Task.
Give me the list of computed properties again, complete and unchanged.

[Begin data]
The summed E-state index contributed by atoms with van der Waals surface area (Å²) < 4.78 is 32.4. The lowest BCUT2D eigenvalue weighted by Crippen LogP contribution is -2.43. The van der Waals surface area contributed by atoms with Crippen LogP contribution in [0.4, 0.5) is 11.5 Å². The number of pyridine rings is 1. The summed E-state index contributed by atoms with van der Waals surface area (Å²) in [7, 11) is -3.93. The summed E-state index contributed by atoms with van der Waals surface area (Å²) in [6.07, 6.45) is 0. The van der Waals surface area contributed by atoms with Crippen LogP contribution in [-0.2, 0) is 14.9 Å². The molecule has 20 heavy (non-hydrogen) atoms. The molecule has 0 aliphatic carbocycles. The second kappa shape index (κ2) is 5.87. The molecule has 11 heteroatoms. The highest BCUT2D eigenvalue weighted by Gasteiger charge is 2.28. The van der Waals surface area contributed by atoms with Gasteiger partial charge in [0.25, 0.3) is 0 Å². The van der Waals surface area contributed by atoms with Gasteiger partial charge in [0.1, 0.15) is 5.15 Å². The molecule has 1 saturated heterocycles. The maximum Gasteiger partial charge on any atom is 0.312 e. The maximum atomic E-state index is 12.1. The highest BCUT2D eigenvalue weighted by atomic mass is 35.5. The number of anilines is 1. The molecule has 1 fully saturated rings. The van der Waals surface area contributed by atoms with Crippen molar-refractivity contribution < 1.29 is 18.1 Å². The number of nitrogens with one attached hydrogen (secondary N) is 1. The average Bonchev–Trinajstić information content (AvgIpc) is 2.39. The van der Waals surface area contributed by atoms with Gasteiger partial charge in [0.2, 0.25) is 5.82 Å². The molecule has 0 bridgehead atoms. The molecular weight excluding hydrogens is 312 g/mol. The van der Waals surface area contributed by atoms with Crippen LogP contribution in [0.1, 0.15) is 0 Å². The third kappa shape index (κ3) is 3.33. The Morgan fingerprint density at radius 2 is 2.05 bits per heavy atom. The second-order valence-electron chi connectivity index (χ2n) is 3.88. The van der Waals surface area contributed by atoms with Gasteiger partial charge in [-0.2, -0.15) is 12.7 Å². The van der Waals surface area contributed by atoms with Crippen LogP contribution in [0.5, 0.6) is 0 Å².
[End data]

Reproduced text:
The summed E-state index contributed by atoms with van der Waals surface area (Å²) < 4.78 is 32.4. The lowest BCUT2D eigenvalue weighted by Crippen LogP contribution is -2.43. The van der Waals surface area contributed by atoms with Crippen LogP contribution in [0.4, 0.5) is 11.5 Å². The number of pyridine rings is 1. The summed E-state index contributed by atoms with van der Waals surface area (Å²) in [7, 11) is -3.93. The summed E-state index contributed by atoms with van der Waals surface area (Å²) in [6.07, 6.45) is 0. The van der Waals surface area contributed by atoms with Crippen LogP contribution in [-0.2, 0) is 14.9 Å². The molecule has 20 heavy (non-hydrogen) atoms. The molecule has 0 aliphatic carbocycles. The second kappa shape index (κ2) is 5.87. The molecule has 11 heteroatoms. The highest BCUT2D eigenvalue weighted by Gasteiger charge is 2.28. The van der Waals surface area contributed by atoms with Gasteiger partial charge in [0.25, 0.3) is 0 Å². The van der Waals surface area contributed by atoms with Gasteiger partial charge in [0.1, 0.15) is 5.15 Å². The molecule has 1 saturated heterocycles. The maximum Gasteiger partial charge on any atom is 0.312 e. The maximum atomic E-state index is 12.1. The highest BCUT2D eigenvalue weighted by atomic mass is 35.5. The number of anilines is 1. The molecule has 1 fully saturated rings. The van der Waals surface area contributed by atoms with Crippen molar-refractivity contribution < 1.29 is 18.1 Å². The number of nitrogens with one attached hydrogen (secondary N) is 1. The average Bonchev–Trinajstić information content (AvgIpc) is 2.39. The van der Waals surface area contributed by atoms with Gasteiger partial charge in [0.2, 0.25) is 5.82 Å². The molecule has 0 bridgehead atoms. The molecular weight excluding hydrogens is 312 g/mol. The van der Waals surface area contributed by atoms with Crippen LogP contribution in [0.1, 0.15) is 0 Å². The third kappa shape index (κ3) is 3.33. The Morgan fingerprint density at radius 2 is 2.05 bits per heavy atom. The second-order valence-electron chi connectivity index (χ2n) is 3.88. The van der Waals surface area contributed by atoms with Gasteiger partial charge in [-0.2, -0.15) is 12.7 Å². The van der Waals surface area contributed by atoms with Crippen LogP contribution in [0.5, 0.6) is 0 Å².